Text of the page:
Special topicFeatures

XXII.1 January + February 2015
Page: 48
Digital Citation

HCI in Korea: Where imagination becomes reality

Kun-Pyo Lee, Tek-Jin Nam


“Please design the icons of our microwave.” This was the first HCI-related project brief that one of us (Lee) received from a company 20 years ago. Recently the brief has changed to “Please suggest new application scenarios for the new deformable transparent display technology to enhance user experience.” These changes in the research focus hint at how the state of HCI has developed in Korea over the past two decades.

During this time, the motivation of Korean HCI research has been driven by the rapid growth of Korea’s industries and its information and communication technology (ICT) infrastructure. In 2013 the total sales figure of Samsung Electronics stood at $228 billion, with a $37 billion profit. LG, Naver, and Kakao have also grown as global leaders in the ICT industry, while the ICT infrastructure of Korea is considered to be the best in the world. The adoption rate of the Internet and smartphones has reached 82.7 percent and 78.5 percent, respectively (as of 2013).

The quantitative and qualitative growth of the ICT industry created a special interest in HCI issues among companies, research institutes, and universities. In his 1993 annual speech, Kun-Hee Lee, the president of Samsung, said, “I strongly believe that soft creativity such as design will be the most important asset of a corporation in the coming 21st century,” expressing the intention to invest in software- and user-experience-related areas such as HCI and design. This is essential for Samsung to renovate its hardware-centric device-manufacturing industry. Now there are about 750 UX designers and researchers in Samsung Electronics and about 500 in LG Electronics. Recently these companies opened UX research institutes outside Korea. Moreover, Korean automobile companies such as Hyundai and Kia are also actively investing in HCI and UX, as new cars aggressively accommodate advances in IT technologies to satisfy customers.

Interest in HCI has also grown within academia. In 1990, a special interest group on HCI was organized by the Korean Institute of Information Scientists and Engineers (KIISE). It later became an independent academic society called the HCI Society of Korea (HCIK). Annual conferences have been held since 1991; at the conference in February 2014, there were 2,020 participants and 287 paper presentations. In addition to the large number of presentations, the conference offered various programs including invited talks, tutorials, panel discussions, workshops, and exhibitions from companies, research institutes, and universities.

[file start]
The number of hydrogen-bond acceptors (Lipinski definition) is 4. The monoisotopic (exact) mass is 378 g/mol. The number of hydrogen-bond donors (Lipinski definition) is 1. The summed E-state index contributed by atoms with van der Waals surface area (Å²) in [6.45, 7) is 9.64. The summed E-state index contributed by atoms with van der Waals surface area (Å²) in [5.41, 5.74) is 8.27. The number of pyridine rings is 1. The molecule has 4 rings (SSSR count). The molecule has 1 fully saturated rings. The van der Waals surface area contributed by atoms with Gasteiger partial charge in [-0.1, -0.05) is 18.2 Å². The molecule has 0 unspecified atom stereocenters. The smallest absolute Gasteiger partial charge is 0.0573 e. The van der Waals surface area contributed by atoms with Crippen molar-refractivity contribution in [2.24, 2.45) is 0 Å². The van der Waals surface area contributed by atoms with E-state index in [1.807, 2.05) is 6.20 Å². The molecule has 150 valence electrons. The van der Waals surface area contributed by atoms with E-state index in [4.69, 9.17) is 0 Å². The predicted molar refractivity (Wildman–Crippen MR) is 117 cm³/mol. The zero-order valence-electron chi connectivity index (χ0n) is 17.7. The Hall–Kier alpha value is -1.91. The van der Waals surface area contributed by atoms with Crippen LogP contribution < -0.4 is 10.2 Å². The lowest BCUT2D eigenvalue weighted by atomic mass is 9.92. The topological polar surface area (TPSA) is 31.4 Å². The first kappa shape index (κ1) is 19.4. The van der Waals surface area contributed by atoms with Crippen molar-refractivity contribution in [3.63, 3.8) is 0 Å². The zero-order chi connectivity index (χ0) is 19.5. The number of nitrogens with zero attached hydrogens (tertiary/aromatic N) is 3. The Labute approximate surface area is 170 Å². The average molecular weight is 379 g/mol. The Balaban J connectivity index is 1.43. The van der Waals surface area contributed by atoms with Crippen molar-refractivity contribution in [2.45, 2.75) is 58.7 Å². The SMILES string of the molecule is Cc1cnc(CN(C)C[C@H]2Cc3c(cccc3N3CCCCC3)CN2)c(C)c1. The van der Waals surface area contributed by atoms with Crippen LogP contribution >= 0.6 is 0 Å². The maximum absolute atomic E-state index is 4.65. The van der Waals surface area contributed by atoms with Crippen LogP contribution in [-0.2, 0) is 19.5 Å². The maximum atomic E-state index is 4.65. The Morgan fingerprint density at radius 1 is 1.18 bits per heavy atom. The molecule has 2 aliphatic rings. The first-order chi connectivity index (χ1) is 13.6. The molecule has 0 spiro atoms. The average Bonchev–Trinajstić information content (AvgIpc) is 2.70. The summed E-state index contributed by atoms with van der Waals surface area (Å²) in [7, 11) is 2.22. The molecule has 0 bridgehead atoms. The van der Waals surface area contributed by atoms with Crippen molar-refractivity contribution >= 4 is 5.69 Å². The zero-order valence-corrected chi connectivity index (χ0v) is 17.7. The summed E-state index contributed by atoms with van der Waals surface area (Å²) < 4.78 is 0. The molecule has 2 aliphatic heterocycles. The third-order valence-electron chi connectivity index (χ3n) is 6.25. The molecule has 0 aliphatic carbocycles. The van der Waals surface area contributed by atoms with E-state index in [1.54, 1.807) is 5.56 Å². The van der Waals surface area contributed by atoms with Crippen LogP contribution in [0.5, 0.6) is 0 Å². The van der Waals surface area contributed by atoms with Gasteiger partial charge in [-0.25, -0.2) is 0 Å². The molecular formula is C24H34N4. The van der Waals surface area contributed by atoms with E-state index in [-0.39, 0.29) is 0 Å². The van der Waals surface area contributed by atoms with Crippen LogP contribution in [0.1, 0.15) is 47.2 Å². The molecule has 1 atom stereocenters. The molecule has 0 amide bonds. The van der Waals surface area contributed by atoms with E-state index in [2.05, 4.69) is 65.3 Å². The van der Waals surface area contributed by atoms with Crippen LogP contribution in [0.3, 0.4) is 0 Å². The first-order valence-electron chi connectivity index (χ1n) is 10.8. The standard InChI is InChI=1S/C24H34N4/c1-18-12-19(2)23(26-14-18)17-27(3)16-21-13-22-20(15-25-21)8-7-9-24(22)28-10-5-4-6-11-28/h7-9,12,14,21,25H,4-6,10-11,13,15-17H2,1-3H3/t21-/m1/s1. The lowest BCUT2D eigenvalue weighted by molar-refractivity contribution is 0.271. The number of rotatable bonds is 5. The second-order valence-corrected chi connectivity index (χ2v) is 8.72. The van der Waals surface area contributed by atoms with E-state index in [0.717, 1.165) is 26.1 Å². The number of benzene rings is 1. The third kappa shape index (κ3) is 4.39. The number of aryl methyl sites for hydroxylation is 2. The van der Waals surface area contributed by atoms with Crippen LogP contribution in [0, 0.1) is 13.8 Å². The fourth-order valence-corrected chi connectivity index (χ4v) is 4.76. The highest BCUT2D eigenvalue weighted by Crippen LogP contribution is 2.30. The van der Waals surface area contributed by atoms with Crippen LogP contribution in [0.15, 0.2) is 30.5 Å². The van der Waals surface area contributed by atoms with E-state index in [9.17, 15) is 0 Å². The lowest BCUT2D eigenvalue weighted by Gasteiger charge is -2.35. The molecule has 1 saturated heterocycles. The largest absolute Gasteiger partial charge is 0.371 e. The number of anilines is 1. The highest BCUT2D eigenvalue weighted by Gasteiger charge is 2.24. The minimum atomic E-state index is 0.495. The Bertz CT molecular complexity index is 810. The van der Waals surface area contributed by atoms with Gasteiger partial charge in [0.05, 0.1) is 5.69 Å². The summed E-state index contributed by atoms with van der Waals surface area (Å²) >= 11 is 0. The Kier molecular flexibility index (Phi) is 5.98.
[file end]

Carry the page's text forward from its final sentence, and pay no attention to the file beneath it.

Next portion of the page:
The HCIK conference is outstanding in several aspects. First of all, it is a truly huge interdisciplinary gathering in Korea. Industries and academia are well mixed. Experts from many disciplines, such as computer science, design, psychology, management, music, art, and literature harmoniously interact with one another. The participants’ feedback has always been very positive. They truly enjoy their experience at the conference—and the fact that it is held in a ski resort during the winter may not be the only reason. This conference fosters an atmosphere in which HCIK people may freely communicate with open minds.

Beyond the success of the HCIK conference, Korean HCI researchers have participated in international HCI conferences for decades. Korean participants and presentations are rapidly growing in representative international HCI conferences such as CHI, CSCW, UIST, Ubicomp, and DIS. At CHI 1999, where one of us (Nam) attended, there were only five Korean participants. In 2014, the number of Korean participants rose to 200, ranking fifth among 47 countries. Naver, a Korean Internet portal company, was a champion sponsor of CHI 2014. Many UX practitioners from Samsung and LG attend the conferences. This growing interest may be related to the transition of computing environments in Korea, from desktop to Web to mobile, and over to the Internet of Things (IoT) and ubiquitous computing. In the new environment, Korean IT companies and research groups are playing an important role. Korean researchers prioritize the role of “first creator” rather than “fast follower.”

Although the number of Korean participants in major international HCI conferences is dramatically growing, relatively few papers are presented in the technical programs. For example, at CHI 2013, 11 papers were presented by researchers affiliated with a Korean organization; seven papers were presented at CHI 2014. Papers by Korean researchers first appeared at CHI 2000, when the theme was Web usability. In the early 2000s, Samsung Electronics opened an exhibition booth at CHI. Korean researchers began to present more papers on the topics of design, interactive devices, and information visualization. Recently, the research themes have covered exergames, crowd computing, and social computing, and other popular topics of recent CHI papers by Korean researchers include design, social computing, new interactive technologies, and information visualization. Various academic disciplines, such as design, computer science, and multidisciplinary IT, actively contribute. Korean papers are now receiving paper awards at CHI. However, the affiliations of Korean authors are still concentrated among a few university research groups.

Korea has become a showroom to demonstrate how future technologies can be applied in people’s lives.

The quantitative difference between the papers at the HCIK conference and major international HCI conferences can be explained in several ways. First of all, researchers strongly prefer SCI-indexed journals over conference papers, as research-funding schemes or evaluation organizations in Korea still favor quantitative achievements. Efforts are being made to change this, especially in disciplines that are sensitive to the rapid change of technology; however, the change is happening slowly. Second, the fact that English is not Korean researchers’ first language is a significant barrier. Furthermore, experts at IT companies have difficulty in getting approval to publish sensitive research outcomes. Finally, Korean HCI research tends to set short-term, pragmatic goals to reflect the country’s dynamic IT industry. This presents academic challenges in carrying out fundamental, original HCI research with a long-term vision.